One good thing about the recruitment agency business in China is that it is not yet well established, so firms are expanding organically and proactively looking for new business and candidates.
I have met quite a number of headhunters, most of whom used to work in banks themselves. With their banking backgrounds, they know exactly what hiring managers are looking for – the knowledge, skills and attitude that will perfectly match the vacancy. Some of them currently hire for their previous employers and this solid relationship makes it easier to sell candidates.
Forced to make that extra effort
All in all, I’ve had pretty good experiences dealing with agents in China so far. Compared with more developed job markets such as Hong Kong, employees in the mainland change jobs less often. And with a talent shortage also making banking candidates harder to source, headhunters are willing to spend more time with me to establish a relationship, and understand my background and goals. Some of them even act like career advisors, giving me constructive suggestions.
In China, recruiters seem to focus on long-term relationships, despite being sales people paid according to how many vacancies they fill in the short term. In return, I always provide juicy gossip to the good headhunters – stories about X department of Y bank restructuring, which will lead to recruitment next month.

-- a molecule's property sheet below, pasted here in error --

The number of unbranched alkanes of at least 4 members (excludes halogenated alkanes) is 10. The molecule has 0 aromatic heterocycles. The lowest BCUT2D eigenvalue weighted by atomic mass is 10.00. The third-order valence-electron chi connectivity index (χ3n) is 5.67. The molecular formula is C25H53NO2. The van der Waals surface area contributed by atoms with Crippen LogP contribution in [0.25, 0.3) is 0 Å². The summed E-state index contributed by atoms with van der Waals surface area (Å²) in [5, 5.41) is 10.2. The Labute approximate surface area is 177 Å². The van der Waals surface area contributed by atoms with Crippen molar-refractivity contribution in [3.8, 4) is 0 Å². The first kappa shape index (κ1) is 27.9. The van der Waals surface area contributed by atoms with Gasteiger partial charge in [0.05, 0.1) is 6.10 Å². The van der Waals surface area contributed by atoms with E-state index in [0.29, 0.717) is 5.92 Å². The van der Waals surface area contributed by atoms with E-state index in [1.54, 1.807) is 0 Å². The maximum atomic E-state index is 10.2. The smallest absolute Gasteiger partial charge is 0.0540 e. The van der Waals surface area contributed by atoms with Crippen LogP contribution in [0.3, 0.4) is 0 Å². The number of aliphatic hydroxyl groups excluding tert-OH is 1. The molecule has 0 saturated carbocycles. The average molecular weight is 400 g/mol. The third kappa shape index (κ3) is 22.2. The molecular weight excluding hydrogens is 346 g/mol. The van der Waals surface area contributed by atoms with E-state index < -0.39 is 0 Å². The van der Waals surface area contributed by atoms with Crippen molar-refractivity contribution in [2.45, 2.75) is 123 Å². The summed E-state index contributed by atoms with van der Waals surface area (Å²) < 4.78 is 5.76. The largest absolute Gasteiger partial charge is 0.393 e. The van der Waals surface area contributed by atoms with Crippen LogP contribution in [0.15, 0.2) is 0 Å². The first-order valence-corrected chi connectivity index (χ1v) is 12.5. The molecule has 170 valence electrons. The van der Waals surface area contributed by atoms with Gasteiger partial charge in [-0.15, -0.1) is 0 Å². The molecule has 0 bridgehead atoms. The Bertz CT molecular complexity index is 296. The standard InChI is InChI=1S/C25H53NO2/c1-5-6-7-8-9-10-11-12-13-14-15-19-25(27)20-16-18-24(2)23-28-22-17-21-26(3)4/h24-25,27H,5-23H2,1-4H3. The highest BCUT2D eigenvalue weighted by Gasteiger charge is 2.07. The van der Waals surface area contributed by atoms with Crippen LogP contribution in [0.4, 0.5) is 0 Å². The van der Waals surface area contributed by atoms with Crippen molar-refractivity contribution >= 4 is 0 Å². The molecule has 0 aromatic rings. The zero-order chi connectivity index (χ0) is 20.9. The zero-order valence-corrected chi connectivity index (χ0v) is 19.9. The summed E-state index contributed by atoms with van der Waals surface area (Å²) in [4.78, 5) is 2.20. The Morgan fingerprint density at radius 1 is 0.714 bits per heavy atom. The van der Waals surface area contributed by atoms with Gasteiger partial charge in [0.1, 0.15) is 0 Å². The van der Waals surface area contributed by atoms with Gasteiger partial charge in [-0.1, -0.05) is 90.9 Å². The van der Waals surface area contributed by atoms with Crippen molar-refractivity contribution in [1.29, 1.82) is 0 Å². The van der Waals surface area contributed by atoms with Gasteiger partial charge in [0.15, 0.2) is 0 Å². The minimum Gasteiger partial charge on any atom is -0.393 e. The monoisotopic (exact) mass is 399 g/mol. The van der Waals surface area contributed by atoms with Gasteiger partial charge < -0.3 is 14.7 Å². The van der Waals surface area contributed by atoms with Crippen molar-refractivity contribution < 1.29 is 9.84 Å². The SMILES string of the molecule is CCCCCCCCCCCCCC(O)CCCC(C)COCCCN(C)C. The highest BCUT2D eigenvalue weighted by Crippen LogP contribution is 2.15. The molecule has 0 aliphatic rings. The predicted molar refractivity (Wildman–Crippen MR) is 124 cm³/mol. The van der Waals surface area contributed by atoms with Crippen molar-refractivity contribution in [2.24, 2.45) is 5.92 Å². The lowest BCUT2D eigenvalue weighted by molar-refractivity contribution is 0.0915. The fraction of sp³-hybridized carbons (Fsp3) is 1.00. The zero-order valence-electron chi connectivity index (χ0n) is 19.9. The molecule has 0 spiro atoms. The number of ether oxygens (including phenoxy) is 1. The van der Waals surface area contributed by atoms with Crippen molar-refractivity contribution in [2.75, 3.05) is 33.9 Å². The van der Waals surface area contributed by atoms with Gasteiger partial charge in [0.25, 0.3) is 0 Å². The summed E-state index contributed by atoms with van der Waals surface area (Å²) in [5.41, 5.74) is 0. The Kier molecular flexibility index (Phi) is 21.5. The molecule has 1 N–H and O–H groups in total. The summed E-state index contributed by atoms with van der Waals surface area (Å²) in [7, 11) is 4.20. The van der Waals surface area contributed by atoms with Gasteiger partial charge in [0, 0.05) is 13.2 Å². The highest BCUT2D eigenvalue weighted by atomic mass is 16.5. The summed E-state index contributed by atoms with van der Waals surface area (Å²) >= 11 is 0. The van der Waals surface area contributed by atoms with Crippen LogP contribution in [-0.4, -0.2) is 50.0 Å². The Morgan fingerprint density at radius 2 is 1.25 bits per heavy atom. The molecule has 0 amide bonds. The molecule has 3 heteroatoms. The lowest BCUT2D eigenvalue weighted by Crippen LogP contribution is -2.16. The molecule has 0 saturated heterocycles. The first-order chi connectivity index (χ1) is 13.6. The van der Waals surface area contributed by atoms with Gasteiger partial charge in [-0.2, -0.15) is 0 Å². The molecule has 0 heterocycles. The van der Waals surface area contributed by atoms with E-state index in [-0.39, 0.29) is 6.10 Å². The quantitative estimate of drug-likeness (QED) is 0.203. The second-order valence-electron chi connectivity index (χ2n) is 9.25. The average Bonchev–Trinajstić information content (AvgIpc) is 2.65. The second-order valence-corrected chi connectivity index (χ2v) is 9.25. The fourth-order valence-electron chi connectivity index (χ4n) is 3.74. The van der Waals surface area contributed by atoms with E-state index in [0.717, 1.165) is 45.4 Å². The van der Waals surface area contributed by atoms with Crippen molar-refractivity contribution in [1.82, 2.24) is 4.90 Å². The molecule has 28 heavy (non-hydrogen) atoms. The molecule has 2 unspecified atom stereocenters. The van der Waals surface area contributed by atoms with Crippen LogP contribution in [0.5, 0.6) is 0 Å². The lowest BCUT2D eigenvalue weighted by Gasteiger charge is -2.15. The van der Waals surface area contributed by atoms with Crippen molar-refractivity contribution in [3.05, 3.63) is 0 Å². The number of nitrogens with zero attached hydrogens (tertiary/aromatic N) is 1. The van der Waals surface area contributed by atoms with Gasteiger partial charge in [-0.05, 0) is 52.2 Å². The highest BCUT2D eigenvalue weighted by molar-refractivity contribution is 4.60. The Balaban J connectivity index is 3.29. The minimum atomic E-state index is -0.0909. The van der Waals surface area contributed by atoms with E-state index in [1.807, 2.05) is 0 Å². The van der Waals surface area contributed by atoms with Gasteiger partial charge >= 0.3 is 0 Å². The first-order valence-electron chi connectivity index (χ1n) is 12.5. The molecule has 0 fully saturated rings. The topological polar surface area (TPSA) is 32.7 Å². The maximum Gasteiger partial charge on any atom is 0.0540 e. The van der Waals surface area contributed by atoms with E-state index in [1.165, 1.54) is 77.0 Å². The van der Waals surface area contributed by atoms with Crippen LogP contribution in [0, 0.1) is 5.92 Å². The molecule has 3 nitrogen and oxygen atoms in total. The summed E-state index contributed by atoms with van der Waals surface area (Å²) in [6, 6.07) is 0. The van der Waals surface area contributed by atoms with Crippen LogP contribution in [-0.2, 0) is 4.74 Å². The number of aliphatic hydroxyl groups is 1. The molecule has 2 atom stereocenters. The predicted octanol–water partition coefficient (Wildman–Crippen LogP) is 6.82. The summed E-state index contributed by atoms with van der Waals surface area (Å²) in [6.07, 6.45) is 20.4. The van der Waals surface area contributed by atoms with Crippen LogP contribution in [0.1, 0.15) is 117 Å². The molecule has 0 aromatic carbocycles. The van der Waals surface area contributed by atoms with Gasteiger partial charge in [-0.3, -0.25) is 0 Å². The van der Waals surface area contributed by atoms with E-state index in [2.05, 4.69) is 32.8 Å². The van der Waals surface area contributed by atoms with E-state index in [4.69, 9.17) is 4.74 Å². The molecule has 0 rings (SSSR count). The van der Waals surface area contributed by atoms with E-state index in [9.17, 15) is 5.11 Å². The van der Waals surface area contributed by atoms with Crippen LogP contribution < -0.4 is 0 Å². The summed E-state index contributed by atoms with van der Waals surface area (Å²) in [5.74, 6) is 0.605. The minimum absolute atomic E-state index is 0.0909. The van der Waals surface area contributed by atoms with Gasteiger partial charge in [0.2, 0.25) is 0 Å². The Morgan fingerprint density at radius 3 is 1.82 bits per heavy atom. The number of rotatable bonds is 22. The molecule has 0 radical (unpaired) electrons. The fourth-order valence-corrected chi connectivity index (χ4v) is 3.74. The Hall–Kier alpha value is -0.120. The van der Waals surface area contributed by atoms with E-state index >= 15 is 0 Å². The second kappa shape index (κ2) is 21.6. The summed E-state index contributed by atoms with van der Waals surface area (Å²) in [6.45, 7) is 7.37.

Why recruiters beat banks
1) Big banks have complicated recruitment processes supported by internal systems. This causes delays. Hiring managers have contacted me more than six weeks after my online application, asking if I was still interested in the role as my application was stuck in the system and not sent to business side.
2) When applying directly to a bank, applications are reviewed by HR first. HR staff lack business knowledge and are not paid on the number of roles filled, so they have less incentive to carefully read through applications to see if candidates are suitable. A friend in the HR department of a big bank once told me that during peak hiring seasons, they don’t have time to even read applications and can only search for an exact word in a CV that matches the vacancy’s job title. I can’t imagine how many potential candidates are screened out before their applications are reviewed by the hiring manager.
3) Headhunters liaise with hiring managers directly, bypassing HR. They are more flexible than HR. With a small pool of talent in the market, they are willing to take a risk of selling candidates with relevant, but not direct, experience.
Restrictions on recruiters
Having set out the positive sides of recruiters, most agents I know only have relationships with foreign banks at the moment. Chinese banks usually fill positions by referrals, internal transfers, promotions, company websites and recruitment days. Moreover, I hardly see any small buy-side companies using recruitment agents. They typically look for candidates from their existing networks.
The views expressed in this article are those of the author and not of eFinancialCareers. The author works for a financial institution in China.